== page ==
After being a liability for nearly all of last season, the defense again started the season as a liability, and it cost Texas a winnable game and nearly cost them the opening win as well.

The blame and criticism of Bedford is fair, and the questions directed at him as a leader, a coordinator, and a defensive coach are warranted.

I’d be lying if I said Manny Diaz didn’t briefly come to mind after the loss Saturday night. Similar to Diaz, I couldn’t help but wonder if Bedford’s scheme was too complicated for these players, if he was doing a poor job of coaching it, or both.

And sure, the players have been the ones making the mistakes and failing to execute on the field.

But the job of the defensive coordinator is to implement a scheme that puts his players in the best position to succeed. It’s his job to prepare the defense.

That hasn’t been happening with Bedford as the coordinator of this defense. Most recently, we all saw the breakdowns against Cal. It’s not like one defender got burned once or twice.

Chad Hansen, Cal’s leading wide receiver, burned that entire defense to a crisp. And unfortunately, that wasn’t the first time a player had done that to this defense under Bedford’s watch.

The stats back it up.

Below are other notable performances from receivers last season. Just look at how many players had multi-touchdown games. Oh and by the way, Texas lost everyone of these games below.

2015 notable receiving performances vs Texas

Will Fuller (Notre Dame): 7 rec, 142 yds, 2 tds

Kenny Lawler (Cal): 6 rec, 79 YDS, 2 tds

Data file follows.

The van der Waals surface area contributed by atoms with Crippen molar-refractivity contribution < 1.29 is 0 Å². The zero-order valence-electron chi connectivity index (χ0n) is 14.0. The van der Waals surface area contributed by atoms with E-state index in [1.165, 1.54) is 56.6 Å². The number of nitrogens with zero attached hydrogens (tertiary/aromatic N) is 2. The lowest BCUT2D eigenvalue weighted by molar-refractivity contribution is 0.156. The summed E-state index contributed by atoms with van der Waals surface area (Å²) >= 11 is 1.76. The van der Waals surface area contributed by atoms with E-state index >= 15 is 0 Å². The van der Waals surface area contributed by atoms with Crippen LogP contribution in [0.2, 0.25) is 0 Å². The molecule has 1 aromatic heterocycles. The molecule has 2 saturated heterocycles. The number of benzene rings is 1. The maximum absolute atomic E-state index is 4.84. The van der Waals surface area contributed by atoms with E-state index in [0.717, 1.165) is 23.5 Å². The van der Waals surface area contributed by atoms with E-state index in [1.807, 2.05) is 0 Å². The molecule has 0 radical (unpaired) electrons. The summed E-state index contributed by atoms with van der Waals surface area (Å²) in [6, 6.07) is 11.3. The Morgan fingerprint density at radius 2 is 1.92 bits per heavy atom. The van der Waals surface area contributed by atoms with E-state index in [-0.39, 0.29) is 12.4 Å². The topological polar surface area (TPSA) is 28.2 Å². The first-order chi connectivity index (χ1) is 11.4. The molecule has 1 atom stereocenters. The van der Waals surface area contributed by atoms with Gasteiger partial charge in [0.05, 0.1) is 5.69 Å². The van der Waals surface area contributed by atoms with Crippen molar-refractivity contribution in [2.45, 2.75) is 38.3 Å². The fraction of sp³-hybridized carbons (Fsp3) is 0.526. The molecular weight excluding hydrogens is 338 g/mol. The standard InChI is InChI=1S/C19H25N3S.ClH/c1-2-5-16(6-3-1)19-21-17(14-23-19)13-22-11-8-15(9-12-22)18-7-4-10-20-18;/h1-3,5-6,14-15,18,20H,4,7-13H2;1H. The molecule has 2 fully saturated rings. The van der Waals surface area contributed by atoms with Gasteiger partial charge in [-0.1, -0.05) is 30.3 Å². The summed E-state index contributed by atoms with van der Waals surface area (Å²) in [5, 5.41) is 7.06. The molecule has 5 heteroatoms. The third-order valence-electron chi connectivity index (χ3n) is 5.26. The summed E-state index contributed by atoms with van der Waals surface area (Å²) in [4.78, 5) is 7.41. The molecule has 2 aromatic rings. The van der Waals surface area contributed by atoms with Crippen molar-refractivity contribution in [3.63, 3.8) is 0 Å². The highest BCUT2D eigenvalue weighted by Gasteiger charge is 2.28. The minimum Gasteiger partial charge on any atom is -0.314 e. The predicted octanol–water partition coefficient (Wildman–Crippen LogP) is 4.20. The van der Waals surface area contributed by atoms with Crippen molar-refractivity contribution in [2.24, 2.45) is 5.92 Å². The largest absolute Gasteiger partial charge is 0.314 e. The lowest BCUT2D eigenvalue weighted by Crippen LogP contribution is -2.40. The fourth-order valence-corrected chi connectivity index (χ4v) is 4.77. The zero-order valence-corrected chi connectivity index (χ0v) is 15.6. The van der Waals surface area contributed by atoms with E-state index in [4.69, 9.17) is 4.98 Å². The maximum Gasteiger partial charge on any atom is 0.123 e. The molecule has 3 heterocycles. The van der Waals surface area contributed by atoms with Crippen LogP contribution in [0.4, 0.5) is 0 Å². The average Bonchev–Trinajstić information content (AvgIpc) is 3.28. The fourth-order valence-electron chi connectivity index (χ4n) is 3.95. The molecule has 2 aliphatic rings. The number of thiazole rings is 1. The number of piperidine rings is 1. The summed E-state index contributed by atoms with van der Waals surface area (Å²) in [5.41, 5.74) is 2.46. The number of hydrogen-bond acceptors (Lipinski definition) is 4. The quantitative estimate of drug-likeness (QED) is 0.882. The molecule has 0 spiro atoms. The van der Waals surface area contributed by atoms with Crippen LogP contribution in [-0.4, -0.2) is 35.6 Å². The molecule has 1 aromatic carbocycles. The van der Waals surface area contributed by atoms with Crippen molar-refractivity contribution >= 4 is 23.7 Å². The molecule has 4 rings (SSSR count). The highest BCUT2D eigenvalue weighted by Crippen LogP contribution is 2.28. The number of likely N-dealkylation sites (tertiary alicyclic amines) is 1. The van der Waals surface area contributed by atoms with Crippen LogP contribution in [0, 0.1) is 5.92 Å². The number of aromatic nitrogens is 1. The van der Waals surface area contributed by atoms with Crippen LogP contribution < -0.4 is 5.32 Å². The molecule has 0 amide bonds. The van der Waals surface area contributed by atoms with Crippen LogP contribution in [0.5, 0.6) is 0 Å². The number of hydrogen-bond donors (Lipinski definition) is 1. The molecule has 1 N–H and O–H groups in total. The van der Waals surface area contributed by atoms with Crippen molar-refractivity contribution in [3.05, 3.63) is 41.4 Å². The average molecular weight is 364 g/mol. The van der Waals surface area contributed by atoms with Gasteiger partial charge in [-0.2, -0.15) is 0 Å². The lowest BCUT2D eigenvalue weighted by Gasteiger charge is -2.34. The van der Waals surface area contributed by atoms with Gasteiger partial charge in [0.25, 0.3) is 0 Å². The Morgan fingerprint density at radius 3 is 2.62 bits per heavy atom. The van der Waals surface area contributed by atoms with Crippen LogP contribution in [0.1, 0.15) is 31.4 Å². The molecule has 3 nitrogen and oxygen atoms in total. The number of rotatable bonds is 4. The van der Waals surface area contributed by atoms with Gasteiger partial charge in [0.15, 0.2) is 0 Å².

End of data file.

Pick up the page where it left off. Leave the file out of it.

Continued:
Josh Doctson (TCU): 7 rec, 129 YDS, 2 tds, Kevontae Turpin (TCU): 6 rec, 138 yds, 4 tds

Ian Sadler (TTU): 6 rec, 108 yds, Jakeem Grant (TTU): 2 rec, 105 yds, 1 td

That’s four different teams, four different losses, and six different players that torched the Texas secondary.

In addition to that, every team but Baylor, who was essentially down to a wide receiver playing quarterback, scored a passing touchdown against Texas last season. Yes, even Kansas and Kansas State.

The argument defending those pour performances last year is, well, that that was last year.

That was when the defense was even younger. That was when (after the first few games) the corners were just freshmen. And that was when the Texas offense wasn’t doing the defense any favors.

And that’s all true. But if we fast forward to this season, we start to see more of the same, lousy defense taking place.

2016 notable receiving performances vs Texas

Equanimeous St. Brown (Notre Dame): 5 rec, 75 yds, 2 tds

Chad Hansen (Cal): 12 rec, 196 yds, 2 tds

With an entire offseason to correct issues, and most of the secondary returning, it didn’t get done. And that’s why the panic button has again been pressed, this time because the defense wasn’t prepared.

Ultimately, this is on Coach Strong

We can point to the players for failing to execute and we can look at Bedford and question his scheme, preparation and coaching. But at the end of the day, this happened under Strong’s watch. He’s the head coach, and he’s also a defensive-minded coach.